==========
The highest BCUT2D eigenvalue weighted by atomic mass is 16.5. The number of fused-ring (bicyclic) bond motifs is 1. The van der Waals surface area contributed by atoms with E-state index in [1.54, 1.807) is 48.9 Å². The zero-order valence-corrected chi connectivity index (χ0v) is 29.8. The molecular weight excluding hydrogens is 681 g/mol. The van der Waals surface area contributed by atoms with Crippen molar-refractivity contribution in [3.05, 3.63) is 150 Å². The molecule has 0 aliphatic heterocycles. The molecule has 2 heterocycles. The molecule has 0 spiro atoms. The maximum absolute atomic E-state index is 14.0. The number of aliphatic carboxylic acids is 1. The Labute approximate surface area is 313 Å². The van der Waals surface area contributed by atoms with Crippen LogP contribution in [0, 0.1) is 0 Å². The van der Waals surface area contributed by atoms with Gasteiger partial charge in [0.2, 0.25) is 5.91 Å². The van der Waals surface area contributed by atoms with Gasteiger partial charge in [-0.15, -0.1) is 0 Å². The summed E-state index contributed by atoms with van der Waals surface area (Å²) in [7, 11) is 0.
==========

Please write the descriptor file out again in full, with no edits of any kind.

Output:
The highest BCUT2D eigenvalue weighted by atomic mass is 16.5. The number of fused-ring (bicyclic) bond motifs is 1. The van der Waals surface area contributed by atoms with E-state index in [1.54, 1.807) is 48.9 Å². The zero-order valence-corrected chi connectivity index (χ0v) is 29.8. The molecular weight excluding hydrogens is 681 g/mol. The van der Waals surface area contributed by atoms with Crippen molar-refractivity contribution in [3.05, 3.63) is 150 Å². The molecule has 0 aliphatic heterocycles. The molecule has 2 heterocycles. The molecule has 0 spiro atoms. The maximum absolute atomic E-state index is 14.0. The number of aliphatic carboxylic acids is 1. The Labute approximate surface area is 313 Å². The van der Waals surface area contributed by atoms with Crippen LogP contribution in [0, 0.1) is 0 Å². The van der Waals surface area contributed by atoms with Gasteiger partial charge in [0.2, 0.25) is 5.91 Å². The van der Waals surface area contributed by atoms with Gasteiger partial charge in [-0.15, -0.1) is 0 Å². The summed E-state index contributed by atoms with van der Waals surface area (Å²) in [7, 11) is 0.